Mandela Trilogy: A Night At The Opera @ WMC

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Mandela Trilogy | 25th August 2016 | WMC

I feel as though I should make something clear before I begin this review. I am not a regular opera-goer. As such, I am not too readily familiar with the norms of the genre. So, it could be that half the things that I end up saying in this article are wrong due to my own ignorance of what usually goes into the format.

But, nevertheless, I intend to give the show the just critique that it deserves. For although I may not be the most qualified person for reviewing opera, I know a good show when I see one. And the Mandela Trilogy opera was, if anything, a very good show.

The opera has three acts (the aforementioned trilogy), along with a prologue, each of which focuses upon a certain event in Mandela’s life and his struggle against the oppressive system of South African Apartheid. It was, at first, difficult to accustom myself to the habit in opera where normal speech is translated into song.

It is an odd experience to hear phrases, like “You’re just bloody communists!” and “Would you like a can of Coca-Cola?” being sung in full-throated operatic tones. The opera’s Prologue, First Act and Third Act all take the traditional format of operatic vocals, with the first act also incorporating African beats and gimmicks from the Xhosa nation.

“Traditional South African folk songs”

But, it is the second act that throws the audience slightly, with Jazz music combined with the more traditional South African folk songs, with shady street-lamp props giving off an atmosphere of a neo-noir, Broadway-type musical in an obvious effort by the composers to try to find a more commercial avenue by straying into musical theatre for roughly half an hour.

Although this inconsistency in format does confuse the audience slightly, it does not take away from the marvellous performances of the Cape Town Opera, as they heroically go from strength to strength, with three different actors playing Mandela to varying degrees of success as each act comes into play.

As for the plot itself, the opera does suffer from the very simple problem of time. They know that they have to make this magnificent story of Mandela’s life, loves and struggle fit into less than two and a half hours, with a twenty-minute interval in the middle and, as such, strive to try and fit in as much as possible into the time available.

The opening prologue gets off to a slightly confused start by featuring the elder Mandela, played by the magnificent Aubrey Lodewyk, imprisoned at Robben Island during the mid-70’s, being offered a deal by the South African government to retire to his homeland in the Xhosa heartlands, a deal that he refuses.

The first act quickly follows as the older Mandela, watching over his younger self, played by Thato Machona, reminisces about life in the Xhosa nation during the 1930’s and his experiences undergoing tribal circumcision and learning about his ancestor, Makhanda.

This segment contains several musical highlights, including “No more will you thula, thula”, sung by Mandela’s mother, played by Tina Mene, upon realising that her dutiful son has become a man, and a chorus of the ensembles female performers.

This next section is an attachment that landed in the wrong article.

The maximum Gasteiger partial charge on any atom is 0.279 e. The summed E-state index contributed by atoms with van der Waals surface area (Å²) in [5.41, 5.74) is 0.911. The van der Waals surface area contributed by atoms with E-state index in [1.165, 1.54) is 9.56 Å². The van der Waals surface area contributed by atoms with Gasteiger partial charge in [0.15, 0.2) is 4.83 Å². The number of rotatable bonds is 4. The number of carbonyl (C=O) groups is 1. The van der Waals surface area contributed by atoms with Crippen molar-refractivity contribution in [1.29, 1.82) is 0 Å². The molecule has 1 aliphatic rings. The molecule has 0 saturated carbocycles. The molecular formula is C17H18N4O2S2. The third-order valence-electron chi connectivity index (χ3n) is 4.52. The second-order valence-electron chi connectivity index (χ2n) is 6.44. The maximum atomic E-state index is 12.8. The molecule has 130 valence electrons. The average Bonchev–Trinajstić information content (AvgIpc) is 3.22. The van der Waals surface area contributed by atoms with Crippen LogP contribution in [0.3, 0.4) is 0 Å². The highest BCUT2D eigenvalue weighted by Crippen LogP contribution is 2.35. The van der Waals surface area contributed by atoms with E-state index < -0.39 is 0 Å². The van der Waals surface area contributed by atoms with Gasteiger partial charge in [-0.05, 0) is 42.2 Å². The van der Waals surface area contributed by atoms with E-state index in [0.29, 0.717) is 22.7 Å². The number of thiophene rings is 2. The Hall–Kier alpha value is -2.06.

“Indigenous music”

The second act focuses upon Mandela, here played by Peace R. Nzirawa, during his early years involved in the fight against apartheid in the freehold township of Sophiatown, as well as taking a quick look at Mandela’s personal life, the failure of his first marriage, his affair with a night-club singer, and the beginning of his new life with Winnie Mandela.

As I have noted beforehand, Act 2 is where the opera strays the most into the more cosmopolitan part of the opera, incorporating a more jazz-influenced score along with indigenous music and a style of sequenced dancing only usually found in a Broadway 50’s musical.

The third and final act opens with an operatic version of Mandela’s speech at the Riviona trial, where all three Mandelas appear on stage together, singing separately and in unison. It continues throughout the difficult years of Mandela’s 27-year imprisonment, his time on Robben Island, in Pollsmoor Prison, finally culminating with his “Time Has Come” speech as a free man.

Now, although the third act contains the ultimate powerhouse of performances from the whole ensemble, it suffers slightly in that the story feels incredibly rushed. Whereas the first act focuses on a rough five-year period, with the second covering one specific year, the third act has been forced to cover an entire thirty-year period into just a mere forty minutes of operatic performance.

It is a bit of a letdown at the end of such a marvellous performance by a committed ensemble of terrific performers, but while I do think that this opera is a terrific showcase of both Mandela’s life and the talents of the Cape Town Opera, I should also like to point out that this may not be to everyone’s liking.

Whereas some historically-minded audience-goers may take issue with where the composers have chosen to focus on Mandela’s life, or that the more die-hard operas fans might be discouraged by the diversity in format half-way through the show.

All these things are mere quibbles when it comes down to the sheer power of the ensemble and their performances, in what is truly a magnificent musical tribute to a truly magnificent man.

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